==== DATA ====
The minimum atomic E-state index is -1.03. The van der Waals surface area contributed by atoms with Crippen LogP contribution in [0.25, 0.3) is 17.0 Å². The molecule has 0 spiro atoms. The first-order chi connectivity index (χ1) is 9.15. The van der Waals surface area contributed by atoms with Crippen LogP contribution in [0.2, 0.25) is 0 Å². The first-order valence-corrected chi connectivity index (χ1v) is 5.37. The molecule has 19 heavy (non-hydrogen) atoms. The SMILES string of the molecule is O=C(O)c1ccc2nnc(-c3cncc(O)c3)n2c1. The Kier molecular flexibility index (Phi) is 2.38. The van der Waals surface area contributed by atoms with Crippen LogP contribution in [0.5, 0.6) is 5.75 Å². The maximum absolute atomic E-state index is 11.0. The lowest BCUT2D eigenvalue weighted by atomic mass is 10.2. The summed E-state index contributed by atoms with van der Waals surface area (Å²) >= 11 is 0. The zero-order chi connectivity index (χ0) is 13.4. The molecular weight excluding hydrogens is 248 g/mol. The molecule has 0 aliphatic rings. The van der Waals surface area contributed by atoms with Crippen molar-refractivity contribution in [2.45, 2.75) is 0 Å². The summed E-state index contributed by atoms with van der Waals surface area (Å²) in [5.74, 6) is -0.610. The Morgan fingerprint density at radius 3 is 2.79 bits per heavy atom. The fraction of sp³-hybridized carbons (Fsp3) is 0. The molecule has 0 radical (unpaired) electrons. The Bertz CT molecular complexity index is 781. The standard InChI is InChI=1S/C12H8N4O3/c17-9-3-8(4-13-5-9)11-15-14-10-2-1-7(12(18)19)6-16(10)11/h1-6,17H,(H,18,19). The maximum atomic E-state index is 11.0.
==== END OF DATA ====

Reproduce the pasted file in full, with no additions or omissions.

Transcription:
The minimum atomic E-state index is -1.03. The van der Waals surface area contributed by atoms with Crippen LogP contribution in [0.25, 0.3) is 17.0 Å². The molecule has 0 spiro atoms. The first-order chi connectivity index (χ1) is 9.15. The van der Waals surface area contributed by atoms with Crippen LogP contribution in [0.2, 0.25) is 0 Å². The first-order valence-corrected chi connectivity index (χ1v) is 5.37. The molecule has 19 heavy (non-hydrogen) atoms. The SMILES string of the molecule is O=C(O)c1ccc2nnc(-c3cncc(O)c3)n2c1. The Kier molecular flexibility index (Phi) is 2.38. The van der Waals surface area contributed by atoms with Crippen LogP contribution in [0.5, 0.6) is 5.75 Å². The maximum absolute atomic E-state index is 11.0. The lowest BCUT2D eigenvalue weighted by atomic mass is 10.2. The summed E-state index contributed by atoms with van der Waals surface area (Å²) >= 11 is 0. The zero-order chi connectivity index (χ0) is 13.4. The molecular weight excluding hydrogens is 248 g/mol. The molecule has 0 aliphatic rings. The van der Waals surface area contributed by atoms with Crippen molar-refractivity contribution in [2.45, 2.75) is 0 Å². The summed E-state index contributed by atoms with van der Waals surface area (Å²) in [5.74, 6) is -0.610. The Morgan fingerprint density at radius 3 is 2.79 bits per heavy atom. The fraction of sp³-hybridized carbons (Fsp3) is 0. The molecule has 0 radical (unpaired) electrons. The Bertz CT molecular complexity index is 781. The standard InChI is InChI=1S/C12H8N4O3/c17-9-3-8(4-13-5-9)11-15-14-10-2-1-7(12(18)19)6-16(10)11/h1-6,17H,(H,18,19). The maximum atomic E-state index is 11.0.